Recently, I’ve been thinking about technology (imagine that, being in my field and thinking about technology) and my relationship with it.
I’ve been working in Information Technology for almost 14 years now. For many years, I’ve appreciated the lure of the new shiny, and all the wonderful things that modern technology can do for you. But there are things I’ve not been able to let go of, and it doesn’t matter how nice and shiny the technological replacement may be.
I love books. Nooks and Kindles and their ilk be damned. I want to feel real paper in my hands. I want the smell of printers ink in my nostrils. So the last novel I read was a whopping 900+ pages in hard back (and I do NOT want to know how heavy it was in my backpack, thank you very much!) Sure, I could have found an ereader copy of the book that would weigh a lot less…but it’s NOT PAPER! It’s blasphemy, an abomination. I laugh about the Kindle ads on Hulu when I see them. But I relate to the woman and her reasoning about the paper books.
I’m also a map and guidebook fiend. When Maurie and I talk about taking a hike someplace new, the first stop is REI or another gear shop for a map and maybe a guidebook of the area. I grew up with map and compass as part of the 10 essentials, and will never give them up. I see so many folks replacing them with a GPS (
Gets Position Sometimes Global Positioning System). What are you going to do when the batteries die? What about where satellite coverage is non-existent to poor? I’ve been reading the Pacific Crest Trailside Reader – Oregon and Washington and read a section called “The Reluctant Guidebook Writer”, written by Jeffrey P. Schaffer (one of the contributors on the original Pacific Crest Trail, PCT, Guidebooks). In his contribution to the Trailside Reader, he argued that with everything in publishing being done digitally, guidebooks must necessarily die. What should they be replaced with, why with apps on on a GPS, of course. I nearly cried foul as I read that passage (which would have startled Maurie, to be sure)!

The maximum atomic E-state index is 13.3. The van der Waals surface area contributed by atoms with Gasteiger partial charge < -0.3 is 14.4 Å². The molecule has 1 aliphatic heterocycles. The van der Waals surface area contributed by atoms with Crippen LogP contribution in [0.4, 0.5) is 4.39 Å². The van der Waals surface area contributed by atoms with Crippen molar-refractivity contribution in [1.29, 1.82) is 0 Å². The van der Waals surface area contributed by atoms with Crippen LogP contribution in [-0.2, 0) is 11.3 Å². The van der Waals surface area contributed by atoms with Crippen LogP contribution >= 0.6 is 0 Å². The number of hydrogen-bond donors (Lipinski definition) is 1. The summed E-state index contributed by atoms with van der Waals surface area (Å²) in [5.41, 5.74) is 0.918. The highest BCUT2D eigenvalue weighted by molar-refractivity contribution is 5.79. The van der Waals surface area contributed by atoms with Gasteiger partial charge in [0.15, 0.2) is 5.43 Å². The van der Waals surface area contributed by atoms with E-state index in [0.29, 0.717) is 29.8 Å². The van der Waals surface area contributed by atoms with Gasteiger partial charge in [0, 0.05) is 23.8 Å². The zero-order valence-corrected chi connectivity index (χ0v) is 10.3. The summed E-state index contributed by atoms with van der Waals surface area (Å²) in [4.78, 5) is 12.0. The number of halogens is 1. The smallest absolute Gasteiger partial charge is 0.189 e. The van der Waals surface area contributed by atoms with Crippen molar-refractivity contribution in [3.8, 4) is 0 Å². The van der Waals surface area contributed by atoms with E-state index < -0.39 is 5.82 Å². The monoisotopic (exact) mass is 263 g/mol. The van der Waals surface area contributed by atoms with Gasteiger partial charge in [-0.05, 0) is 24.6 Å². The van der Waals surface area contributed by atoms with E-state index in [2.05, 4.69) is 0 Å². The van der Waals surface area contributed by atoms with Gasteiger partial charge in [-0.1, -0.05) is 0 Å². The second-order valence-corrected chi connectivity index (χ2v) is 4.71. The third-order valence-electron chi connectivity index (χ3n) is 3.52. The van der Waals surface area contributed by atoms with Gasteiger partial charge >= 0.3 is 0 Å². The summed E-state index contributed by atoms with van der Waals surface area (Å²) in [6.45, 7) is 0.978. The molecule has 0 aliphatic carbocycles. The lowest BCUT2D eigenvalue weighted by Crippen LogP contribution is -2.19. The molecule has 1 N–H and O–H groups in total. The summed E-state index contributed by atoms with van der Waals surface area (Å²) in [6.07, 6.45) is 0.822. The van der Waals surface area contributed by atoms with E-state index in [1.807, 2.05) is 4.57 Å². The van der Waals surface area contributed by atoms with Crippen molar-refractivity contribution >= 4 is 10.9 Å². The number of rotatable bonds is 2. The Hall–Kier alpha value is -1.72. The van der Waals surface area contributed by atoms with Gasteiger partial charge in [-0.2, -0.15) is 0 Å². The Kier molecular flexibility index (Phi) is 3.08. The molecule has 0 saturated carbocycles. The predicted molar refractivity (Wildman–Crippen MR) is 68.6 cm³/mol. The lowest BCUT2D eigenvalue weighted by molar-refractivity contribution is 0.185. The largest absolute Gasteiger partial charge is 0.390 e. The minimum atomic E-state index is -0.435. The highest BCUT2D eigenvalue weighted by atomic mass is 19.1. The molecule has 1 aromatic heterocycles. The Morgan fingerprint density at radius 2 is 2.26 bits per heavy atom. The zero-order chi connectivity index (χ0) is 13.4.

Paper: I love good paper. I spent years scribbling away on cheap, smooth, thin filler paper. In college, a professor required all work to be handed in on quality paper (at least 20 lb weight, 20% cotton “rag” content, watermarked and laid finish). I found that there’s really something about good quality paper. It’s the way it feels in the hands, the way it takes ink. It’s something that can’t be explained, and I know some folks just don’t understand.
I journal in a regular paper journal. I’ve tried doing my journaling on a laptop, and it works, but it just doesn’t feel right. I’ve never been able to get into writing a journal. Last summer, I decided to buy a nice journal to force myself to really focus on it. It’s been working. But I can tell you, for my journaling, there’s nothing like having a proper paper journal and writing in it with a nice pen.
That brings me to the next thing – pens. I’ve gone through so many disposable, plastic, ink-filled tubes. Most feel flimsy in the hand, and just, well, cheap. I’ve come to like a good, durable, refillable pen. I still have the Cross pen and pencil set I received from a friend’s family when I graduated High School, and I still use them. I also have a nice heavy roller ball pen pen that’s refillable that, when it has a quality refill in it, is a pleasure to write with. And then, there’s the pen that I truly love, my grandfather’s 1930s Parker Duofold Senior fountain pen. How this came into my possession, rather than my father’s I don’t know, but I’m not complaining. It needs some restoration work (the fill mechanism isn’t working right now), but when I manage to use it as a dip pen, it is a pleasure to write with.
So, there you have it. A few of my eccentricities. Do they make me a Luddite (not wanting to grab onto the latest tech for whatever), anachronistic for wanting to hold onto older method, or am I just eccentric?